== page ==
Family businesses must balance short-term and long-term goals

20 September 2019 Consultancy.uk

Many family businesses face a disconnect between their need to perform as a business and preserve tradition and legacy, according to a new global study. With family-run organisations facing a juggling act between succession planning and general modernisation, only 41% say they are prepared for the next generation to take the reins in the next two decades.

Family businesses are one of the essential elements of sustainable growth, focused on generating long-term value for generations to come. However, family ownership, by itself, doesn’t guarantee a business’s longevity. Concerns surrounding talent shortages are on the rise, while access to talent is likely to become increasingly scarce, particularly for British proprietors.

According to a new study from Deloitte, striking the right balance between short-term initiatives and long-term goals will be the key differentiator for those that succeed in the coming years. Deloitte interviewed 791 executives from 58 countries about the challenges and opportunities they are currently facing. Retaining family ownership is one of the key elements of their long-term goals, and while respondents are generally upbeat about their prospects in the coming decade, fewer than half said they were confident in their plans for succession.

Respondents feel generally confident about their family business’s preparedness for the next 10 to 20 years

Deloitte found that the majority of respondents felt confident that their ownership, governance and strategy were ready for the next 10 to 20 years, while between a third and a quarter of those polled were at least neutral on the matter. By contrast, 35% said their companies were stuck in neutral on the matter of succession, and 24% said they were not ready. With succession between generations being the life-blood of family businesses, this could spell trouble for almost a quarter of such companies in the approaching decades.

Despite these long-term concerns, firms are focusing on financial performance and growth in the next year. According to the study, 62% and 57% respectively list these as their top two criteria over the next 12 months. Developing new products and the intake of new talent from outside the family are the next highest priorities, alongside business model innovation and digital transformation plans. Succession planning lags behind all these factors at a mere 18% of respondents, suggesting firms place more importance on keeping the organisation fit for purpose, over who will ultimately run that company.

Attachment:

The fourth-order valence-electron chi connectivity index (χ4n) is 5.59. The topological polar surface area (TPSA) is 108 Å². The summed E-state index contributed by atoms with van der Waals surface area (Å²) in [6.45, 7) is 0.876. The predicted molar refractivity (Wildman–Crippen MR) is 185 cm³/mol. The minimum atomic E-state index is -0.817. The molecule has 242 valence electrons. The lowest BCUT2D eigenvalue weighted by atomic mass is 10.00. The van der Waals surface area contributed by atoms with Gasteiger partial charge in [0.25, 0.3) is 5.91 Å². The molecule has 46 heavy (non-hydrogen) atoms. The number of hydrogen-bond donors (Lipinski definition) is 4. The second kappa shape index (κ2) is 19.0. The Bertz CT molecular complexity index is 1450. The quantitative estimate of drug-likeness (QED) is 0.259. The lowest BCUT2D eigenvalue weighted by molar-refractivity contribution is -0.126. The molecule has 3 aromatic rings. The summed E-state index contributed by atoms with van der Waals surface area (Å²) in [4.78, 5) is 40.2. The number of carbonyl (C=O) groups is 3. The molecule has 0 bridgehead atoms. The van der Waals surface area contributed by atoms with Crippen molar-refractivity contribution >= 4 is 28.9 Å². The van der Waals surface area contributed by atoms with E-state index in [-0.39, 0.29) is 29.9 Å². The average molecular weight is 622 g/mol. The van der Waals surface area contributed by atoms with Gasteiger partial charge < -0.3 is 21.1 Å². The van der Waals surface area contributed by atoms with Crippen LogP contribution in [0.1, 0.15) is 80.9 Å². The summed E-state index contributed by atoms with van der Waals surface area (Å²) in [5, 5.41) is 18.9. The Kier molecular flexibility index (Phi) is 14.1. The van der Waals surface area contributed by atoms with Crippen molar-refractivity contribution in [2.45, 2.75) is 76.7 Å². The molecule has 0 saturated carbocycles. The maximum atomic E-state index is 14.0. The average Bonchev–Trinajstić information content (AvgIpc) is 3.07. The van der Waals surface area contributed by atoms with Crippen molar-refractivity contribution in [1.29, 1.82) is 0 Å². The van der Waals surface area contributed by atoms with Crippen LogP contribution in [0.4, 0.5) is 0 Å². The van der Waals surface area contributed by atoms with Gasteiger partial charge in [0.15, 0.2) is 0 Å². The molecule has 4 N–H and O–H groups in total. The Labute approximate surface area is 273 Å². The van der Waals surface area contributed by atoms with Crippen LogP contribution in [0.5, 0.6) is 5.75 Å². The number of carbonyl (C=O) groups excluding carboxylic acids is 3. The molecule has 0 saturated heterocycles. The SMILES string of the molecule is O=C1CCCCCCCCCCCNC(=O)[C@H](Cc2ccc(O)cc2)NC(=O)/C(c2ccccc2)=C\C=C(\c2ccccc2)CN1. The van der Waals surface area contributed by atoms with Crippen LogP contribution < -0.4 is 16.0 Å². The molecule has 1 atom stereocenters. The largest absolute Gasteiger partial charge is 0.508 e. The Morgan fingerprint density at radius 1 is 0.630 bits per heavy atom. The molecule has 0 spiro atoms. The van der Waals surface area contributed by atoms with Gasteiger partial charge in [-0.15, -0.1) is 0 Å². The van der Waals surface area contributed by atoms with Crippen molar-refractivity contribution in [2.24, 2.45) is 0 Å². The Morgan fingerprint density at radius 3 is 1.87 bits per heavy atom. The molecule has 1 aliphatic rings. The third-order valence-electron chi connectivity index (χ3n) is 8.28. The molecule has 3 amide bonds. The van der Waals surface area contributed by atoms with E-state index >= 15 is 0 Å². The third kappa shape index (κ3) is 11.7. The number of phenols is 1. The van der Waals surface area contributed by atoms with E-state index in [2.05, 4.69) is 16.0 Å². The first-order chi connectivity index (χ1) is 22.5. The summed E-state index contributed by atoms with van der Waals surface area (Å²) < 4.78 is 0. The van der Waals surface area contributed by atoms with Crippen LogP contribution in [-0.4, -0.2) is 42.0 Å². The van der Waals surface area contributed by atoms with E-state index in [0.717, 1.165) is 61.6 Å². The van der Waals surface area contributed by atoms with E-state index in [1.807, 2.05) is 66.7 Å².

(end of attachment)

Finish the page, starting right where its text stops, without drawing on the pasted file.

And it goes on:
Financial performance and growth are the top two priorities for the next year

Furthering this, when asked what the key characteristics were that will drive the sustainability of family businesses over the next 10 to 20 years, the most common answer by far was agility in adapting to changing environments. Agile working provides organisations an approach to improve both efficiency and effectiveness, as well as employee satisfaction. According to a study by Wemanity, 83% of large corporates in Western Europe are today adopting agile, so it is unsurprising that 61% of family businesses place such a level of importance upon it.

Innovation was also of high importance to family business leaders. Almost four in every ten respondents told Deloitte that innovation capabilities would be essential to keep their family’s firm surviving and thriving. The continuation of a family legacy is subsequently relegated to a long-term priority, then. Forty-nine percent of respondents said that continuing the tradition and legacy of a family business was their highest priority for the coming two decades, while a further 36% understandably said preserving family capital was their top priority.

Agility and innovation are perceived as key to sustaining the business

According to the researchers, this could cause a number of long-term problems for family businesses. While agility, innovation and financial growth are important to family businesses, as is the case with any business, neglecting succession and tradition in the short-term could lead to discord in the long-term.

“Despite the focus by most executives on the long-term goals, family-run businesses appear just as prone to pursuing immediate priorities that, necessary as they may seem at the time, can fail to support the company’s ultimate vision and objectives,” Carl Allegretti, Deloitte Private Global Leader, said. “Such disconnect between long-term aspirations and short-term priorities can jeopardise the preservation of family tradition and legacy, as well as family capital.”


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